Home > Hose Pumps from Watson-Marlow Bredel Help Brewery Maintain Beer Quality

Hose Pumps from Watson-Marlow Bredel Help Brewery Maintain Beer Quality

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An SPX25 direct-coupled peristaltic hose pump from Watson-Marlow Bredel is helping to maintain quality at one of the most productive breweries in Europe.  

The success of the initial SPX25 installation has encouraged the Anheuser-Busch Inbev UK Magor Brewery in Monmouthshire, South Wales to go in for additional six hose pumps.  

Brewers use kieselguhr, a sedimentary rock/mineral in the beer filtration process. A pump is deployed to dose kieselguhr in slurry form into the filter so that it forms a 'bed' on a plate and frame filter.  

The brewery was using unreliable piston pumps that ran the risk of introducing dissolved oxygen (DO) into the beer.  

According to Paul Evans, technical-services line manager at the Anheuser-Busch Inbev Magor Brewery, even the slightest traces of DO in beer can change its flavour and make it taste stale.  

Continuous monitoring is required to check the ingress of DO into the beers and the production team strives to achieve levels of less than 10ppb (parts per billion), which can be difficult over the entire brewing process, where the potential for exposure to oxygen is high.  

Evans says that the stainless-steel non-return valves on the discharge side of their piston pumps began to stick due to the corrosive nature of the kieselguhr slurry.  

This required maintenance or replacement of the pumps, which would inevitably expose the beer to the atmosphere.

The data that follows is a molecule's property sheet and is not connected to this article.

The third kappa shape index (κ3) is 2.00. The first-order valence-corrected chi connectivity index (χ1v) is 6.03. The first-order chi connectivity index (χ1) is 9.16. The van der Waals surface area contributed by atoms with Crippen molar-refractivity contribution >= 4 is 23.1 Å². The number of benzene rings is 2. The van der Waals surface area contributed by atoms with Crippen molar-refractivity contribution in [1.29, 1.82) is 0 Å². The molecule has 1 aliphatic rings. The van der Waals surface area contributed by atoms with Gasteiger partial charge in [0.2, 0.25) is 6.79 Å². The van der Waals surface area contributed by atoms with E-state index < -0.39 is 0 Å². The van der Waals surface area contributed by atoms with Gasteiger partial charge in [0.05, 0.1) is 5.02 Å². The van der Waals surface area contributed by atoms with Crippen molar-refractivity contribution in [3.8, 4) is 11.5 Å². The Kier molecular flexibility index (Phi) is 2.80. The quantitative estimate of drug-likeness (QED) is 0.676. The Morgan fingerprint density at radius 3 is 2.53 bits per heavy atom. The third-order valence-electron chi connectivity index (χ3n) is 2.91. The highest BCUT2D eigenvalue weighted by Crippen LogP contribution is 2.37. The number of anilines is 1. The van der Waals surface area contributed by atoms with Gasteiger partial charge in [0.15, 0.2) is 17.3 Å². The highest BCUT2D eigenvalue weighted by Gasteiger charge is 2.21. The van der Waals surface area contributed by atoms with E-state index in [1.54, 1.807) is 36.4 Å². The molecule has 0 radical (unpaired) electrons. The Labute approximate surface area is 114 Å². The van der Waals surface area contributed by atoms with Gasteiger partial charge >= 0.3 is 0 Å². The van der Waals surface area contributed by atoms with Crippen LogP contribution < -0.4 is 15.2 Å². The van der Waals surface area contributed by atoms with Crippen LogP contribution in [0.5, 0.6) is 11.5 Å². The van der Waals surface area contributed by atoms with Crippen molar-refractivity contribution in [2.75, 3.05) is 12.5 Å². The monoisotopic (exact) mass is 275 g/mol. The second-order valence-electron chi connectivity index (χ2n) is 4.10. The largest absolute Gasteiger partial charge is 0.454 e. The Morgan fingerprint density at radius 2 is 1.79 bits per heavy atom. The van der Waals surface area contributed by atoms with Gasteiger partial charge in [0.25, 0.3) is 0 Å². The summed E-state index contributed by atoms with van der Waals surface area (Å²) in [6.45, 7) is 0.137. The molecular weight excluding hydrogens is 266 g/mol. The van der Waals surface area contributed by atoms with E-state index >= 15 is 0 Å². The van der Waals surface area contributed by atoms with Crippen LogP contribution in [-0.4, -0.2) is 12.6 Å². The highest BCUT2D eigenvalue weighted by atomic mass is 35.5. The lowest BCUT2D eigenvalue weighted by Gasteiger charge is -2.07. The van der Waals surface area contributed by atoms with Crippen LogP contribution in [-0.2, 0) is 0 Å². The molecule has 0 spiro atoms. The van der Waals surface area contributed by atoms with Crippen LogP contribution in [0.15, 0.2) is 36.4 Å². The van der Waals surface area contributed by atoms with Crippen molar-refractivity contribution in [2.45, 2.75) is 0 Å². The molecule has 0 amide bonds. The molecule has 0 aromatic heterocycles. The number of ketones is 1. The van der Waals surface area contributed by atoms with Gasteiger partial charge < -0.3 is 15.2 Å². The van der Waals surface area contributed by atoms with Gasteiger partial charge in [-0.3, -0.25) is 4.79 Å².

With three filter mains on site at the Magor Brewery, Inbev decided to trial an SPX25 peristaltic pump supplied by Watson-Marlow.  

Evans comments that they were intrigued by the peristaltic technology and introduced an SPX25 model to one of their filter mains.  

Peristaltic pumps have no valves, seals or glands and the fluid contacts only the bore of the hose or tube, eliminating the risk of the pump contaminating the fluid or vice versa.  

At the Magor Brewery, extensive trials were completed successfully, and they decided to acquire the pump in addition to two more pumps for the other filter mains.  

Evans says that the pumps are linked via an inverter to their PLC using a Scada interface so that they can ramp the speed up and down as required.  

Evans adds that they find the running signal to be extremely useful as it allows them to change the hose as part of a planned and preventative maintenance schedule when they come anywhere close to the 2,000 hours recommended by Watson-Marlow.  

Featuring a rugged hub with twin-bearing rotor at its core, the SPX25 combines the advantages of bare-shaft construction with that of a close-coupled pump.  

The pump bearings absorb the forces occurring in the pump centrally, eliminating load on the gearbox bearings.  

Installation time, maintenance and costs are reduced in the peristaltic hose pumps since there is no coupling, alignment or heavy-duty base plate.  

The success of the hose pumps in the filter mains project at the Anheuser-Busch Inbev Magor Brewery has led the company into acquiring a further three SPX25 peristaltic pumps for use on a similar application in a different operation.

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